Subtitles on or subtitles off? For English language learners, this is a common question. If I turn the subtitles off, I can focus on my listening skills. If I put the subtitles in English, I can easier understand the actors. If the subtitles are in my 1st language, I can truly understand the movie. So, which is best? Let’s look at what to try and what to avoid on our IELTS Preparation Tips article.
A quick question: What do you remember after watching an English language movie with subtitles in your language? Most people will only remember their language and forget English. And that’s the main point. Translating helps you understand, but it doesn’t always help you learn English. So, while preparing for the IELTS, when should you translate, and when should you not?
Active translating – Try it!
This is a great activity for reading and writing practice. If you can, find some texts that are both in English and in your own language. For example, an online magazine article that has language options. Next, only read English. While reading, translate the article into your 1st language. Then, take your translation notes and compare it with the article in your language. Was your translation perfect? Probably not. For parts that were difficult or translated poorly, try and understand where you went wrong. This is a great way to challenge your understanding of English and to find areas you need to improve.
Using translation with flashcards can be a great learning activity. Get a few hundred blank cards. Next, write English on one side, and your language on the other. Try and use words that you need to practice. Another key point is to write in full sentences. Full sentences allow you to learn both vocabulary and grammar at the same time. If you want to save trees, you can download some flashcard apps.
Interpreting for others
Sometimes your English language skills can be very helpful. You might have friends and family who don’t have strong English and need your assistance. Why not help interpret for them? Interpreting means helping someone by translating from one language to another. This is a great activity for two reasons. First, it helps your friends and family. Second, it is an excellent IELTS prep. When you translate in real situations, it really pushes you to be clear and accurate with your English. It also builds confidence.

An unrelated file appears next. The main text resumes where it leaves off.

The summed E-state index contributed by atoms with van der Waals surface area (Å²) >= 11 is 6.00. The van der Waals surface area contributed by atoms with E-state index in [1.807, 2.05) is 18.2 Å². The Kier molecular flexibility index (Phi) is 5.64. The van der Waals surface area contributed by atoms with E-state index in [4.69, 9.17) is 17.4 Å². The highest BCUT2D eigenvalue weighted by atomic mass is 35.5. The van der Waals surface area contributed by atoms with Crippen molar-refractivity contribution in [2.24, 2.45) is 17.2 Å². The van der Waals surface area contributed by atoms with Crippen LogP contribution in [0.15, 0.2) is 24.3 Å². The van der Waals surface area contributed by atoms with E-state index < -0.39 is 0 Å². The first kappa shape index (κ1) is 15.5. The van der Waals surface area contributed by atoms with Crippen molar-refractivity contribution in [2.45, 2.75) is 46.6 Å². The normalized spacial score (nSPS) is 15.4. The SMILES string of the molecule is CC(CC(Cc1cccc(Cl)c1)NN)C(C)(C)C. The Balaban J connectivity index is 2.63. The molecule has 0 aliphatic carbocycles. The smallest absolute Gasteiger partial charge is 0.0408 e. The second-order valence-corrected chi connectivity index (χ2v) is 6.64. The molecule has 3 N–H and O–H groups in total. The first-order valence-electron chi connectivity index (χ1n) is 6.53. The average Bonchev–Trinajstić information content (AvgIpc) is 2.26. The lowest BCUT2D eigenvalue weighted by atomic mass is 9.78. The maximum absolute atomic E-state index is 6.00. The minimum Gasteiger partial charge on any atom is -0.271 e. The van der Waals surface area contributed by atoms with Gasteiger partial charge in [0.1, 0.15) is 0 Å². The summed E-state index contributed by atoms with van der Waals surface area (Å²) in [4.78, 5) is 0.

Writing translations on your readings – Avoid it!
Do not write translations on the texts you are working on. Instead, type the definition or synonym in English. Using English-to-English dictionaries pushes you to keep your brain focused on English. This means you don’t waste IELTS preparation time thinking in your 1st language. English-to-English dictionaries also help your paraphrasing practice. And if you don’t know, paraphrasing is a very important skill to have for IELTS.
Avoid using your device to translate everything
Many people agree that we are losing our ability to read maps. We can no longer take a paper map and use it to go somewhere. Why is this? It’s because everyone has a phone with Google maps on it. The mapping app does all the work. You just follow the arrow and listen to the directions. You don’t need to worry about understanding the map.
Phones have Google maps and they have very powerful translating apps, too. So, just like google maps weakens our map-reading skills, the translating apps weaken our English skills. If your goal is to understand something quickly and easily, translate it with your phone. If your goal is to improve your English and exercise your skills, put your phone away!
Do not let your friends do the translation
This is the opposite point to the one above. If you have friends or classmates that you study English with, don’t let them translate everything for you. It might seem helpful if your classmate explains something in your 1st language, but this wastes your time. In this situation, your classmate is getting all the benefits. While he/she is doing all the work translating, his/her English is improving. Your classmate is getting an English exercise, and you are not. Imagine going to the gym, then ask your friend to do all the exercise. Will you get stronger? Nope!
As we can see, translating while preparing for IELTS can be both good and bad. Be sure to review how you use translating in your studies. Using it right might get you the score you are aiming for. Best of luck on test day!